Neighbourhoods as Commons

How did I realize that a Commons Good based system was everything but utopian?

Irene Alonso interns at Commons Network in Berlin. Here, she writes about her journey into the world of commons.

I studied sociology at the University of Salamanca. It is a city that brings smiles for the past good times and exalts the most nostalgic memories. Student city par excellence, Salamanca is also an extremely conservative location. The Popular Party has governed the city since 1995 and the trend is difficult to change.

Moreover, Salamanca has an aging population with 26% of the inhabitants being older than 65 years old. The task of coming up with new ideas and alternatives rests on a student population that lives in the city just for 4 years. But even with those features, the city hides an urge for change that clings like a vine.

El barrio del Oeste is the perfect illustration to exemplify that communitarian cooperation can arise, even in environments with opposed-to-progress ideologies. Since 1977 a neighborhood organization called ZOES has been working for the local public with a clear slogan “haciendo barrio, haciendo ciudad”. It is not, however, until the beginning of the 21st century when the social and artistic initiatives of the organization started to have some impact. Firstly, the cultural events to mobilize the neighbors were criticized by the local government, who believed they were the only ones capable of such enterprises. Nowadays, the main characteristic of the district, its urban art, has been appropriated by the mayor to promote the city to tourists.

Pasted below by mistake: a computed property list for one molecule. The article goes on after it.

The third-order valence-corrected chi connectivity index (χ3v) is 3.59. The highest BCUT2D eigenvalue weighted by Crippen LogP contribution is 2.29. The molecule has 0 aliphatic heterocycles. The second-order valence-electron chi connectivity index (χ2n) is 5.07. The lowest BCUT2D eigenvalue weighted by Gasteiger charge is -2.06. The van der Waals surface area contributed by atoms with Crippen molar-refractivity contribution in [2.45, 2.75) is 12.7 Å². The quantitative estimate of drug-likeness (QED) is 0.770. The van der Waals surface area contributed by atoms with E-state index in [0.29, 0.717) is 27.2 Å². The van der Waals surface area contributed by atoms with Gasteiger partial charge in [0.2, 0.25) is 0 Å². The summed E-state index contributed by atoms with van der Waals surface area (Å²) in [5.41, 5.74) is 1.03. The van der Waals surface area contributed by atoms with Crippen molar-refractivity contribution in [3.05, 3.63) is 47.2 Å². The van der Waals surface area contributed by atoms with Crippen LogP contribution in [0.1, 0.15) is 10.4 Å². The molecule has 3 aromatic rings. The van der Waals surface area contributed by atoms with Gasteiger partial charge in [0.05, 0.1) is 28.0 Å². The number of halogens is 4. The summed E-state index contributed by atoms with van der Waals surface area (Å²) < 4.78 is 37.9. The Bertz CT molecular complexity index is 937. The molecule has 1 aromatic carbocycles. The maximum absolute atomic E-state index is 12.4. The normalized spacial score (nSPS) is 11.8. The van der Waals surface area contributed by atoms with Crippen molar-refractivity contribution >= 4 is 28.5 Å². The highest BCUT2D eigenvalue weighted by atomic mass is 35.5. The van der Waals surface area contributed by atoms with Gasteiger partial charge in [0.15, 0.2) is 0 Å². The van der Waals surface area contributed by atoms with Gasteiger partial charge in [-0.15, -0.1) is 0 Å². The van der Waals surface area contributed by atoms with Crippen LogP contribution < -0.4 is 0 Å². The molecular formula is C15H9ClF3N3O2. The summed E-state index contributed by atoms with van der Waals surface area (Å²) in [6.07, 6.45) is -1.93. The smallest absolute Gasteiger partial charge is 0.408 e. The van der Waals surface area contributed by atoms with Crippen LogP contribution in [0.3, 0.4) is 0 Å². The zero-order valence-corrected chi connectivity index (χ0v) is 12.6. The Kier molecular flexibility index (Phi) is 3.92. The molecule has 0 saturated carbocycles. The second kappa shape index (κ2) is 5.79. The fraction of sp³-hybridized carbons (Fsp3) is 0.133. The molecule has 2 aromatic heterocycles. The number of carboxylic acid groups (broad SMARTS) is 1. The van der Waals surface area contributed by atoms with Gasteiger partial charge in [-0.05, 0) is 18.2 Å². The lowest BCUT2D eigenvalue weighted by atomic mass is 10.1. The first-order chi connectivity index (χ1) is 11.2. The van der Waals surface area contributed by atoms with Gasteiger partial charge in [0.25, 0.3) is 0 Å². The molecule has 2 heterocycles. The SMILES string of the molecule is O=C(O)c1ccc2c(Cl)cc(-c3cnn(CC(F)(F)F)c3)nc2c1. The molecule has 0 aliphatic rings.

In spite of the populist move of the government, the activities there are still coordinated by the locals, whom are fomenting an idea of their public space as a commons, raising awareness that there is no one better than the citizens to rebuild their city, and in doing so, trying to avoid the gentrification of the area.

In personal terms, el barrio del Oeste was the first experience I ever had with a real cooperative system. Vivid proof that, despite the old-fashioned current institutionalized system, the strength of a participative society willing to create, connect and include is the right way to facilitate our social and cultural commons.